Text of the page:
More (1969)

1. Cirrus Minor 2. The Nile Song 3. Crying Song 4. Up the Khyber 5. Green is the Color 6. Cymbaline 7. Party Sequence 8. Main Theme 9. Ibiza Bar 10.More Blues 11.Quicksilver 12.A Spanish Piece 13.Dramatic Theme


Quite often, when a band evolves, they have to take a few steps backwards before they can charge forwards. Syd Barrett was now officially gone, and you could say the same thing was true about the early style of acid-rock that this band played so brilliantly. With the band nowhere near the label "famous", they probably jumped at the opportunity to make a (very) small amount of cash in providing music for a French film that most people never have heard of. If anything, maybe this gave the guys an opportunity to explore new sounds and new directions.

Also, we must consider the fact that the band may have been limited in terms of creativity. They may have been told what kind of music they could, or could not produce to make sure it "ties in" with whatever the movie was about (I haven't seen it, but I've heard it described as a French Hippie movie where a lot of drugs are ingested. Well, it was 1969). This may be the reason why this record sounds very cautious, and sadly, nothing really stands out. I can only imagine people buying this record because they already have all of the "good" stuff by this group, and want to round out their collection. It does sound like Pink Floyd, but it sounds like a typical first album of a band, which to be fair, in many cases that's exactly what this was now that Syd Barrett was gone.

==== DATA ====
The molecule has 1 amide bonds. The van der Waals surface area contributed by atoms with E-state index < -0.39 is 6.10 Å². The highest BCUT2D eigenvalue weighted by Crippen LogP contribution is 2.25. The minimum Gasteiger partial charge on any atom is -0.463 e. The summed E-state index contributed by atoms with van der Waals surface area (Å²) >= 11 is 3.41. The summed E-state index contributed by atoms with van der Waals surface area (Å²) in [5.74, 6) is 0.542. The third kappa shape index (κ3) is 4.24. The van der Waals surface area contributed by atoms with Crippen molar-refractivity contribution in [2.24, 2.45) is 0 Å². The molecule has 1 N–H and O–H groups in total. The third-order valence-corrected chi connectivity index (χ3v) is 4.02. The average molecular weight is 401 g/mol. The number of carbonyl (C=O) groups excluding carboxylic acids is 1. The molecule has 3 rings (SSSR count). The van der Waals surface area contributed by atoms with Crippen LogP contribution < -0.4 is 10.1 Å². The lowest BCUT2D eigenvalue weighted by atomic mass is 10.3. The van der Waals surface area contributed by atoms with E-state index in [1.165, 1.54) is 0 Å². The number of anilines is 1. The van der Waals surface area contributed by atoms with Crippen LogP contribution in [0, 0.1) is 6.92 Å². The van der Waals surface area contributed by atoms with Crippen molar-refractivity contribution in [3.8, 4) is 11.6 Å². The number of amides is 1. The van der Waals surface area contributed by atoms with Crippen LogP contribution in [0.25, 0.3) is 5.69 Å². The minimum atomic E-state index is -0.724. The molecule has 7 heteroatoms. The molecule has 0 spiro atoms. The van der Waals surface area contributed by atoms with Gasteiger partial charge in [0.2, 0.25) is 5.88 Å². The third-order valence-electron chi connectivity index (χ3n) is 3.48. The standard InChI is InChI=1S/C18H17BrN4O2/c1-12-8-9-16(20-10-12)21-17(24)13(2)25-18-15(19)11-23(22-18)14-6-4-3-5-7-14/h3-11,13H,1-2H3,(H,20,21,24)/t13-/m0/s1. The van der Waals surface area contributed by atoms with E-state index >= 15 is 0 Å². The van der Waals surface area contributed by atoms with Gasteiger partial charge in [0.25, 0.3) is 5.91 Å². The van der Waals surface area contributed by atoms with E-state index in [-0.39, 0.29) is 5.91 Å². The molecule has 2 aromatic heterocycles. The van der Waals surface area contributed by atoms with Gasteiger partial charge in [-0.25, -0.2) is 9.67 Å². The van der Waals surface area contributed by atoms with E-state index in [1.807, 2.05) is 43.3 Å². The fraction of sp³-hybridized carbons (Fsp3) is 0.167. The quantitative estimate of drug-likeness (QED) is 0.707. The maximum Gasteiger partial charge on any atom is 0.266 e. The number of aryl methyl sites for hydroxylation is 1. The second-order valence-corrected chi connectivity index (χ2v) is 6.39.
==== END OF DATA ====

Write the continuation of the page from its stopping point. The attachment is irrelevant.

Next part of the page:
The music, for the most part, is very sedated. Apart from a couple of songs like Ibizah Bar and The Nile Song, there's very little elements of rock and roll here. The music rather focuses on dreamy atmospheric tunes with lots of Richard Wrights eerie organ and keyboard work supplementing David Gilmour's whispy voice as if they're trying very hard to soothe people and put them to sleep. In many cases, they sound like they're trying to replicate some of their awesomeness of the past. Quicksilver actually sounds a bit like the song A Saucer Full of Secrets from the album of the same name, and Main Theme comes across as strikingly similar to Set the Controls for the Heart of the Sun. The problem with these new songs is that the band pulls back too much and doesn't quite have the same feel or atmosphere that made those former songs so special. It must be stated again, though, that this might have been the group's intention all along.

They don't embarrass themselves. All the songs probably sound exactly as how they were intending. There just isn't anything here that stands out, nor is part of the collection of the great songs, or themes that made this band famous. Maybe, if anything, it was just a good thing that the guys stayed together after so much turmoil early on in their career.

Back To Main Page
Go To Next Review